Graham and Grace love music, and Graham's favorites are string quartettes. He thought it would be nice to have his own quartette and offered parental advice to his five children: learn to play an instrument! Of course, he would not have insisted, but his children liked music and thought it would be a fun to give “dear old Dad” his own musical ensemble. Thus Rebecca learned to play the piano, Arabella the cello, Cecilia the violin, and Thomas the viola. Joshua considered the bass fiddle, changed to the piano, but then decided that the harpsichord was more interesting. Thus, the family string emsemble became "strings, etc." Many relatives and friends play, and on occasion, the ensemble includes a trumpet, a bass fiddle, a French horn, a trombone, a harp, and even a banjo!

They are a warm, casual family with a BIG plus: they have an off-beat sense of humor and often poke fun at themselves; besides, how else can a family turn out when parents refer to themselves as "George and Gracie" -- with Graham smoking cigars and Grace playing ditsy redhead to his straight man? Of course, never doubt that this family has its feet firmly on the ground and has a strong resolve.

Eventually, the children grew up and moved away. Rebecca married Derek Rowbottom and moved to Fredericksburg; Arabella married Daniel MacPherson and moved to Georgetown, DC; Cecelia went to work for the Treasury Department and moved to Alexandria; Joshua is a forensic scientist for Homeland Security and shares the Alexndria townhouse with his sister; and Thomas is a member of US Embassy in Rome and spends his work year there in an apartment near the Spanish Steps. However, the house is big enough so whenever the extended family wants to come, everyone can stay at the house.

They retire and build Casa Lobo:
When Graham and Grace decided to retire, they decided to try a very different locale. They enjoyed visiting friends in the Southwest and felt very much at home in Santa Fe, New Mexico. Since they were keeping their home in Virginia, there was no problem trying retirement in Santa Fe. They decided to downsize and look for a small, minimalist, 1930's Pueblo Revival style home. They found some in neighborhoods they liked, but the houses were in poor condition.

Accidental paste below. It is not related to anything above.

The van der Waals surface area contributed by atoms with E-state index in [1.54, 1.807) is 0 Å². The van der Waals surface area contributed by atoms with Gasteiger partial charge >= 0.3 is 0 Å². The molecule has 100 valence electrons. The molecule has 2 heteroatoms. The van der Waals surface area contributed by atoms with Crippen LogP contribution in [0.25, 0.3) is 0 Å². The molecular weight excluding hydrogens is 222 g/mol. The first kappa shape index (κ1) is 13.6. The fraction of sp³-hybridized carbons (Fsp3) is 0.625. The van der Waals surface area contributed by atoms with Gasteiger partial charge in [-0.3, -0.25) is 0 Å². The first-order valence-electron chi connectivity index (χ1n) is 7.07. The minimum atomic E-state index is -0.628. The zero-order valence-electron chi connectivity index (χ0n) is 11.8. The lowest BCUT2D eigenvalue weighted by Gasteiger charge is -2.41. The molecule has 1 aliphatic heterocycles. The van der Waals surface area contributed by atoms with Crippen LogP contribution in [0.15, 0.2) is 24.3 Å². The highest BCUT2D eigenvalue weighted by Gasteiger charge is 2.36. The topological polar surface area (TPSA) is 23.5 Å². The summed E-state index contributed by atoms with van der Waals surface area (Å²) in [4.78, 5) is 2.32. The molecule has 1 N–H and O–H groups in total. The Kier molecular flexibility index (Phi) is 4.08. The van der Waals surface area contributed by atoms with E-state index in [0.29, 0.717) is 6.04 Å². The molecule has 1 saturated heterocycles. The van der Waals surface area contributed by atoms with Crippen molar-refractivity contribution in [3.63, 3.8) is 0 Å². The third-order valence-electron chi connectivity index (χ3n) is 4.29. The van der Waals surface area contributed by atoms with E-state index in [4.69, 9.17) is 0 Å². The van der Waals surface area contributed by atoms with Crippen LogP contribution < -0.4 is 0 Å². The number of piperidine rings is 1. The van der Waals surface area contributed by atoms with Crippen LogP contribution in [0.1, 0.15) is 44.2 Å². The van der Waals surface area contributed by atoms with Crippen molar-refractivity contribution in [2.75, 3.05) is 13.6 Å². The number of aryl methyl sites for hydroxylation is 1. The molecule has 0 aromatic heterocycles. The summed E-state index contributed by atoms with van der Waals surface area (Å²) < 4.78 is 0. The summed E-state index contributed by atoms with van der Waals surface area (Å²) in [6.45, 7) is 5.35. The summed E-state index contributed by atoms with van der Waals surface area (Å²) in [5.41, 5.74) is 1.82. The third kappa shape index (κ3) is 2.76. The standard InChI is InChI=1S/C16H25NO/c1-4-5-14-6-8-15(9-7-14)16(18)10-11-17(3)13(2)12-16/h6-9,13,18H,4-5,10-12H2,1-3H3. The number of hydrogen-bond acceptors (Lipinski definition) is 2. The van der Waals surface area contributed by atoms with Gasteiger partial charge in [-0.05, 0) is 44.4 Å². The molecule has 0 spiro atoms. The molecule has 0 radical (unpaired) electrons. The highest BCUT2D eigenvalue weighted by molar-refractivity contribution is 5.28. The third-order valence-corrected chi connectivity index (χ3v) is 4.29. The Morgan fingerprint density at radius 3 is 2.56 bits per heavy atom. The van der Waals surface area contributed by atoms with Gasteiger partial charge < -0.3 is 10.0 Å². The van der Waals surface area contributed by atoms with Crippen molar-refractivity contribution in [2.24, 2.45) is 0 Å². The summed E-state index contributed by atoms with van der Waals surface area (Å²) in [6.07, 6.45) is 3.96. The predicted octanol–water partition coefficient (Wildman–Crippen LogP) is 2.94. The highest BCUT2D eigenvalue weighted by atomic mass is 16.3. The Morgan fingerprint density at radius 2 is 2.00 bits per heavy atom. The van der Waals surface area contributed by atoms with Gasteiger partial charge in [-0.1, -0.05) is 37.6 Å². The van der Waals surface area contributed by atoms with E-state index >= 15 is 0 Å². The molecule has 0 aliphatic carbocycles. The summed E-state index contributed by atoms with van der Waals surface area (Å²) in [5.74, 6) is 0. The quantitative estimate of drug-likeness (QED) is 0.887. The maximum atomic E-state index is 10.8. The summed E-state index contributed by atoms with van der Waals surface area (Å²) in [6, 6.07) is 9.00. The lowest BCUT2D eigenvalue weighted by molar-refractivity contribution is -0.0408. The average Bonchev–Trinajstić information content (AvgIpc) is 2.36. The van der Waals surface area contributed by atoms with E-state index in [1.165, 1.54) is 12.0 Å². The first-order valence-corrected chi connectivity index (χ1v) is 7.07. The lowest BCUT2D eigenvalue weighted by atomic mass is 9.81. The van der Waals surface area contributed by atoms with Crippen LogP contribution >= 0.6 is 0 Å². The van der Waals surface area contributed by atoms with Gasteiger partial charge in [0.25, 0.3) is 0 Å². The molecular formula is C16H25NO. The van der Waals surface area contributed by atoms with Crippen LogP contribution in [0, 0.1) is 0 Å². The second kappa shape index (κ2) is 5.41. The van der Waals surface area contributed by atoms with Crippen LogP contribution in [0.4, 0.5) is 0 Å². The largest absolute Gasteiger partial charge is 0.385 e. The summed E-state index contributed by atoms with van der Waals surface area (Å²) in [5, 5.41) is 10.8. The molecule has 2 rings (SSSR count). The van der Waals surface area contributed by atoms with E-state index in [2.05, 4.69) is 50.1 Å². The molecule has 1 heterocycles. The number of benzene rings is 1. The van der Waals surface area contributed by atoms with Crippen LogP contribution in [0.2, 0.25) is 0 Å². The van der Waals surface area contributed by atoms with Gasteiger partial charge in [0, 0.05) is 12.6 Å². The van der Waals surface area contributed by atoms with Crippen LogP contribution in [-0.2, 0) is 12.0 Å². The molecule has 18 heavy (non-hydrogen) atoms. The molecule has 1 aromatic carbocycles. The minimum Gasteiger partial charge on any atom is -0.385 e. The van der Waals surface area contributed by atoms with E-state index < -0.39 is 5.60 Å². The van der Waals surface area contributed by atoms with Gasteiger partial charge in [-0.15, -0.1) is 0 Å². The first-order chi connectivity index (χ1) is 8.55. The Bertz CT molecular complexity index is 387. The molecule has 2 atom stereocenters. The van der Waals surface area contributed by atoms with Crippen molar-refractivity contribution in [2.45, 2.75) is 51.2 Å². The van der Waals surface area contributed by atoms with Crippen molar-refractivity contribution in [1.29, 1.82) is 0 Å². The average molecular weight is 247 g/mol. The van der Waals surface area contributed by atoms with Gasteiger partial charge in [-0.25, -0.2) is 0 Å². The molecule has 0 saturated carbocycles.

Finally, they decided to buy land and build their own. They ended further from town and further into the mountains than they had planned , but they did find property not far from a friend's ranch.

Here they built a home that looks as if it was built in the 1930s, but functional, functioning, and with custom touches. Then they added desert landscaping to give it a nice homey feel. It was so nice to have their son-in-law, Derek, who is a brillliant architect and landscape designer handle everything for them!

They decided to furnish their new home in a very comfortable style and with as many items as practicable that were either made between 1910 and 1940 in New Mexico or looked as if they were made in the Southwest.

Not long after building their new home, they had to build a guest house since their families and friends quickly decided that this area was a great place to visit. It seems everyone wants to be a cowboy ! So much for downsizing!

Graham is setting up an observatory on the roof. At 7,500 feet, the night sky is spectacular! He is now working on how to heat his viewing area because at this altitude, it can be very cold, to say nothing of the snow in winter!

1 comment:

  1. Interesting to retire to Santa Fe from Charlottesville, but sounds like a great change of living style. I like Gracie and Graham.